As members of Congress prepare to vote on the Bush administration's plan to take troubled assets off bank balance sheets and put them in custody of the United States Treasury, here are two points to remember. First, the congressmen at least get a vote on the plan, which is more than the shareholders of Fannie Mae, Freddie Mac, or AIG got before the government seized 80% of their companies.
And second, while the administration from the president on down is full of scare talk about a huge recession — "falls of 3,000 or 4,000 points on the Dow," one "Republican" "close to" the secretary of the Treasury, Henry Paulson, quoted predicting over the weekend in the Telegraph — as we speak there are those making billions of dollars.
Not that there is anything wrong with making billions of dollars, the Bush bailout plan's new strictures on executive pay notwithstanding. It is far preferable to the alternative of losing billions of dollars. What's troubling in this case, though, is that the billions are being made and lost not necessarily as a result of any great business skill or foresight but as the consequence of arbitrary government decisions.
For all the talk about how the economy is taking a nosedive, the stock price of Warren Buffett's Berkshire Hathaway has soared 14.4% in the less than a month since Mr. Paulson set in motion a global financial crisis by announcing the seizure of Fannie and Freddie. Berkshire owns Geico, a major insurance company; the government has crippled a Geico competitor, American International Group, by taking it over without the vote that AIG had promised shareholders in its initial filing with the Securities and Exchange Commission.
The Bloomberg news service reported over the weekend that the New York Stock Exchange had waived its normal requirement of a shareholder vote because taking the time to complete a vote would "jeopardize the financial viability" of the insurer. Seems to us that having the government offer on the table is more than enough to backstop the company's financial viability. For an administration that is so determined to promote elections in un-free countries abroad, it sure seems to have discovered a sudden aversion to elections for shareholders here at home.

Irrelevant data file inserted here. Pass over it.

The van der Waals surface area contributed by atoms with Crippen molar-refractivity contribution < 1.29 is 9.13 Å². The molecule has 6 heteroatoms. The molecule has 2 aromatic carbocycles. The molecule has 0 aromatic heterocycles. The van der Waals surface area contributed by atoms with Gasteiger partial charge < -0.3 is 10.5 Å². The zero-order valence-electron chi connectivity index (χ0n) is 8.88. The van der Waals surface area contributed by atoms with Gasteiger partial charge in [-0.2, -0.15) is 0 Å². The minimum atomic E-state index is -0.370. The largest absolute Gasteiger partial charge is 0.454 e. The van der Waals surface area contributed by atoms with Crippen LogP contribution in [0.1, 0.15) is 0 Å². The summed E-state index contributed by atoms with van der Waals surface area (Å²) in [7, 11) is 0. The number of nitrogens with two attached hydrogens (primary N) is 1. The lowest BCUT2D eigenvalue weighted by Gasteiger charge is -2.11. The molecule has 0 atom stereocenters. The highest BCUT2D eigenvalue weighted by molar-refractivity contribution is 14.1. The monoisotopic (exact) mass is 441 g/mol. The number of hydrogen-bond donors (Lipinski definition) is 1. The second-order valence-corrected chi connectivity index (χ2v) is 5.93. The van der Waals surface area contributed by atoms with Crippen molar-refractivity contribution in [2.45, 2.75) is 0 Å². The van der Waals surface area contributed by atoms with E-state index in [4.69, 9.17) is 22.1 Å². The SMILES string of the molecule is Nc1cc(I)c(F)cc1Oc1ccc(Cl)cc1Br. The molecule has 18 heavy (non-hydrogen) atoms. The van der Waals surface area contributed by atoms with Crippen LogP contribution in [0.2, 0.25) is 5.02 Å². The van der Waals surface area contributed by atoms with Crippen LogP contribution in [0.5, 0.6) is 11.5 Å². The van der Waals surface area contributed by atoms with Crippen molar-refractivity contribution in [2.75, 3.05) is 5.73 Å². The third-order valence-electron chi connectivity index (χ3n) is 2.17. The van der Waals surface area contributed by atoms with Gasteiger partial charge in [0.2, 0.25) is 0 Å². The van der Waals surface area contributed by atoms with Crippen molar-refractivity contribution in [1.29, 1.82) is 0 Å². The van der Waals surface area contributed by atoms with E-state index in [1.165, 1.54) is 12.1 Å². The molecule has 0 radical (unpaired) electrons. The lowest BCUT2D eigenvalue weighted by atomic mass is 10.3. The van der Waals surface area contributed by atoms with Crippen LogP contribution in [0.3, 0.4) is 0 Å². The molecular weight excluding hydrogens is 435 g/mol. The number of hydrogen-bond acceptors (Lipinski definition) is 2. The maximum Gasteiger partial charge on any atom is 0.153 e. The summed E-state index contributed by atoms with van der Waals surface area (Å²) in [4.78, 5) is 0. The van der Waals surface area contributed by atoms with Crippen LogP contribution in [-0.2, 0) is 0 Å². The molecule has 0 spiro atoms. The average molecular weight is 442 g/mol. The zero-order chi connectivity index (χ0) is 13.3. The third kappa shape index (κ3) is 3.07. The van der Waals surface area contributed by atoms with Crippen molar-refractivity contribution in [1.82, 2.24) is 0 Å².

Mr. Buffett benefits not only from the changes in the insurance competitive landscape but also from the chance to invest in Goldman Sachs at bargain basement prices. No one is denying that Mr. Buffett is a financial whiz, but the sage of Omaha got quite a helping hand from Washington. Somehow we don't think those caps on executive pay that are part of the Paulson-Pelosi bailout plan are going to curb his windfall on the Goldman deal or on Geico's new advantage versus AIG.
Another company that has weathered the storm on Wall Street handily is Allianz, the parent of the bond firm Pimco. It closed at about $15 a share on Friday, about the same level as on the Friday before the Fannie rescue. Pimco's funds made a reported $2 billion the day after the Fannie and Freddie seizure was announced. We're betting the Paulson-Pelosi pay curbs don't apply to Pimco's Bill Gross. The New York Post's Terry Keenan reported yesterday that Alan Greenspan has joined the board of John Paulson's fund that has made billions shorting the housing market.
Again, there's nothing wrong with making money. But as Washington cries "crisis" and "recession" and seizes private property without shareholder votes while imposing new restrictions on executive pay at companies that participate, it's worth remembering that what is going on here is less wealth creation than a wealth transfer. It is a taking of property from private shareholders and mortgage holders and a transfer of wealth to bondholders, the federal government, and certain competing firms.
Political risk is an investment uncertainty that comes with the territory, but one normally hears about it more often in war-torn third-world countries or corrupt dictatorships than in America, which is supposed to have a predictable rule of law with protections for private property from arbitrary government decisions. Mark this danger. If the political risks in America are severe enough, global capital will flow elsewhere.